Right towards the end of any college semester, an underlying feeling of anxiety starts to wave its way under the feet of graduating students. You learn never to ask one of those what they’re planning to do after graduation…of course, despite knowing you shouldn’t do it, you end up doing it anyway. The typical answers are, “Get a job”, “Go to Grad School” and “Get married”.
While there’s nothing wrong with those options, they hint at something that’s very typical of us millennials — we like structure. We leave a structured system just to jump back into another structured system. We need runway edge lights in our lives, and that’s the way we’ve been raised. So until we get that job or get accepted into that grad school or get a suitable proposal on shadi.com, we spend the nights playing PS3, we sleep in late and we fight with the family members in whose basement we live.
Get a job. Go to grad school. Get married.
There’s only a slight problem with these options. The only slight problem is it’s what most new graduates do, and if you want to know where you stand,China alone is expected to spew out 7.2 million graduates into the market. And that’s just one country. So if you’re graduating soon you’re just a droplet in a very wide ocean.
So what should you do to stand out and become awesome?
1. Wake up. A loafer’s life might be pretty appealing, but until you’re making one million dollars in your sleep, you can’t be a loafer just yet. Just because you don’t have school anymore doesn’t mean you should be glued to your bed. And since the automatic thing is to find yourself a new structure trough job or grad school, you would need to do some work like throwing your CV everywhere, and checking for companies on line in search for talent like yours. And for that, you really need to wake up – and get out of bed.
2. Find out what your unique gifts are. This transitory stage is the perfect time is to get to know yourself; your strengths, your weaknesses, your passions…basically, everything I’ve outlined before here, here and here.
3. Build your skill set and add value to the world around you (even when you’re not getting paid). It’s very hard for us to do something unless we’re getting something in return. Think of the feedback loop that exists when we go to school. We study and then the grades we get at the end of the semester closes the loop. We get into a job, then we get paid and that closes the feedback loop. But in a structure-less system, we have to close the feedback loop yourself since (surprise!) there’s no structure. So the best question to ask yourself every night is, “Am I better today than I was yesterday?” And the main areas you might want to focus on are; intellectual, spiritual, mental and social.
If you’re gaining so much weight and can feel your neurons fizzling away then you’ve got an obvious problem. Whether you watch inspirational TED talks or enroll in an online Coursera course, do not waste your transition period. And I say this because a time will come when you wish you had the energy and the time to actually pursue the things you want to pursue but because your time gets sold for money and by the time you return to your apartment your brain’s too fried to focus on anything but cat videos…make the best use of your post-commencement-ceremony-before-first-job period.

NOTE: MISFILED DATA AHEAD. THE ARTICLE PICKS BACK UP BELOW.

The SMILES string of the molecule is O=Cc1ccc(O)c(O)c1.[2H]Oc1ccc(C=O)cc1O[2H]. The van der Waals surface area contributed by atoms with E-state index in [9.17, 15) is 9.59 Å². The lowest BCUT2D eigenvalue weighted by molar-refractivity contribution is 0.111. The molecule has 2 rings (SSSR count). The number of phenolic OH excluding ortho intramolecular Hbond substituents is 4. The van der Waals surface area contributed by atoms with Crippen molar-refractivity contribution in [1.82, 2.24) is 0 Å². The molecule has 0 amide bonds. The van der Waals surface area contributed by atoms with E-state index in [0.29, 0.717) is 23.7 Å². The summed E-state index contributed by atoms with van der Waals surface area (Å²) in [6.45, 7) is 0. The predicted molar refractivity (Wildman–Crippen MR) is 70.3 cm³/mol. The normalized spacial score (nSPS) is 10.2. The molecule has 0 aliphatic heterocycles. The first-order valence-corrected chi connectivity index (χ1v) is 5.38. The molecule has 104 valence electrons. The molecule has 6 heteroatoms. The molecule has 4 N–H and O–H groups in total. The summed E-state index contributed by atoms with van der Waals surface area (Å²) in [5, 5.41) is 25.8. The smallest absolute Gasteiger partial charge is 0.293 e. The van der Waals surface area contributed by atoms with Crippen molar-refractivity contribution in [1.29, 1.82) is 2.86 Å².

And you never know. You might end up stumbling on a million dollar idea (read the story behind AirBnb.com). Whatever you do, with the technological advances, you have more opportunities now than before to tap into a hidden market.
4. Get a menial job. So that Fortune 500 company hasn’t called you back for that interview yet? What about helping your uncle deliver milk to his customers. Many university graduates look down at menial jobs, and of course let’s not even start talking about the social implications…”He got a Master’s degree and decided to work as a farmer?” But you know what, if you really think about it farming is a basic life skill and it does build your character by teaching you patience so it can’t be that bad.
5. Read, read, and read some more. Not just comic books. Not just fiction. Read biographies and other nonfiction books. Universities are supposed to instill in us a love for life-long learning but between the eight o’clock powerpoint slide lectures and heavy textbooks, that becomes quite challenging. But pick up a book. Your brain cells will thank you for it.
6. Travel. This is not always possible because of the $$$ limitations. However, if you have a sense of adventure, you can google traveling hacks and plan for a trip without hurting your wallet too much. If you’re like me and lack that sense of adventure, then you can explore the area you already live in. Travel before you’re sucked into a job that binds you to a desk for a third of a day, inspires you to glue yourself to a couch the second third of the day, and puts you to sleep for the rest of the day.
7. Give back to society. Let’s take some time to appreciate the gift of education that has been bestowed upon us. As we speak, the war in Syria is keeping 2 million children out of school. It’s mind-boggling to multiply that by the number of troubled and poor countries where children just can’t afford to go to school. It’s quite heartbreaking to think that while the internet has made knowledge accessible…its access still doesn’t reach everybody. So give back to society, in whatever little way you can think of.
Whatever you do, make sure you’re sharing with the world your unique gifts, make sure you are adding value to the people around you, and work on paving your own path and remember the words of Ralph Waldo Emerson,
Do not go where the path may lead, go instead where there is no path and leave a trail. Share on Twitter
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